Consumers just wanna have fun: Another example of successful event-driven consumer spending is the Barbie movie, which stimulated retail spending nationwide, with pop-up stores and branded photo opportunities attracting fans—and, of course, more in-person Barbie doll sales. The release of concert tour films in theaters also presents opportunities for cross-merchandising and special events at retail sites.

The return of brick-and-mortar: The growth of e-commerce has plateaued, leading direct-to-consumer brands to seek physical locations for pick-up, customer acquisition, and marketing purposes. While large department stores and Class B malls have struggled, smaller high-end specialty retail stores have thrived as brands utilize events and activations to acquire customers. This shift has prompted developers and owners to adopt adaptive store layouts.

➥ THE TAKEAWAY

Nothing like the real thing: At the end of the day, human nature is still the same. As e-commerce levels off, retail spaces must focus on providing unique experiences that surpass what online platforms can offer. But this requires adapting store layouts and creating flexible spaces that include food halls, interactive displays, and branded entertainment zones. The cost of not embracing these changes may outweigh the cost of innovation.

✍️ TOP 10 STORIES OF THE WEEK

1️⃣ Creative homeownership: 33.12% of luxury homes in the US over $1M were purchased with cash in 2Q23. But cash isn’t the only way to become a homeowner these days…

2️⃣ Fueling success: Repeated mistakes in selling, financing, and leasing often hinder success in the CRE industry. Here are 15 crucial investing missteps that commonly result in poor deal outcomes.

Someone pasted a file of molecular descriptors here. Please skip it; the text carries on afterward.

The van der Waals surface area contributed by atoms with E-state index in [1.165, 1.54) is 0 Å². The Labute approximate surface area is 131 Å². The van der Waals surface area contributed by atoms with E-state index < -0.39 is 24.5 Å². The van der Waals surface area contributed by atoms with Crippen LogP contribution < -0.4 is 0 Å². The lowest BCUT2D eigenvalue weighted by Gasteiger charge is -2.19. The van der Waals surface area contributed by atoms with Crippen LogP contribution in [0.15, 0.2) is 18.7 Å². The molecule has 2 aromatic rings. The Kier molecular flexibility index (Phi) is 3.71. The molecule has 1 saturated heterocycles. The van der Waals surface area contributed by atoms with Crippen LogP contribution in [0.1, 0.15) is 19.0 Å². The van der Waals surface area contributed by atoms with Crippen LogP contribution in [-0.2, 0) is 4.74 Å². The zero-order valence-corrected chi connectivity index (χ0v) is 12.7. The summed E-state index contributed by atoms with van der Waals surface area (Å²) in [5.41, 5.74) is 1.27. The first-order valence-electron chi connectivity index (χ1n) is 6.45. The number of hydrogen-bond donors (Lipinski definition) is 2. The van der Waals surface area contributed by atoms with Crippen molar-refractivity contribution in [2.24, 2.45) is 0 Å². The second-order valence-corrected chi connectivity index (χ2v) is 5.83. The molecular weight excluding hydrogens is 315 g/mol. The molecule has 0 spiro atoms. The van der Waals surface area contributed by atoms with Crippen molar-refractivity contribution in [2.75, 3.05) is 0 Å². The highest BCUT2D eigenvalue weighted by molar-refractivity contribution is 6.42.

3️⃣ Banking on buyers: US banks increase incentives to attract buyers in frozen office market as property values decline.

4️⃣ Hotels redefined: Marriott (MAR) and Hilton (HLT) are expanding the market for hotel-branded residential developments (read: not actual hotels) due to growing extended-stay demand.

5️⃣ Thriving in turbulence: Amidst multifamily CRE challenges, professionals are innovatively navigating through peak supply and refinancing hurdles. The following highlights stories of impactful individuals and teams who have skillfully thrived in this sector over the past year.

6️⃣ Squatter's paradise: Legal loopholes allowed one stalwart Airbnb (ABNB) renter to stay rent-free for over 540 days, which has led to multiple, competing lawsuits.

7️⃣ The dignity of decay: The NYC Supreme Court upholds the city’s rent stabilization laws, which make the city’s rent-controlled apartments affordable by effectively ignoring their disrepair.

8️⃣ Beyond JVs: Institutional real estate investors are exploring new investment structures, including investing in operating businesses, to expand their relationships with operating partners.

9️⃣ Waiting for the reset: CRE investors are holding an estimated $300B in dry powder as volumes stay low and rates remain high, with many waiting for the right time to spend their funds.

🔟 Rising rates rattle: The 10-year US Treasury is currently at 4.79%, its highest level since June 2007, with CRE professionals taking notice.

📈 CHART OF THE DAY

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🧠 Trivia Answer: B) 36,000 units, 8th

As of October 2023, Austin has 36,000 vacant multifamily units and ranks eighth nationally for multifamily construction. With 120,000 units in the development pipeline, the city faces high vacancy rates, indicating a potential oversupply amidst fluctuating demand in the housing market.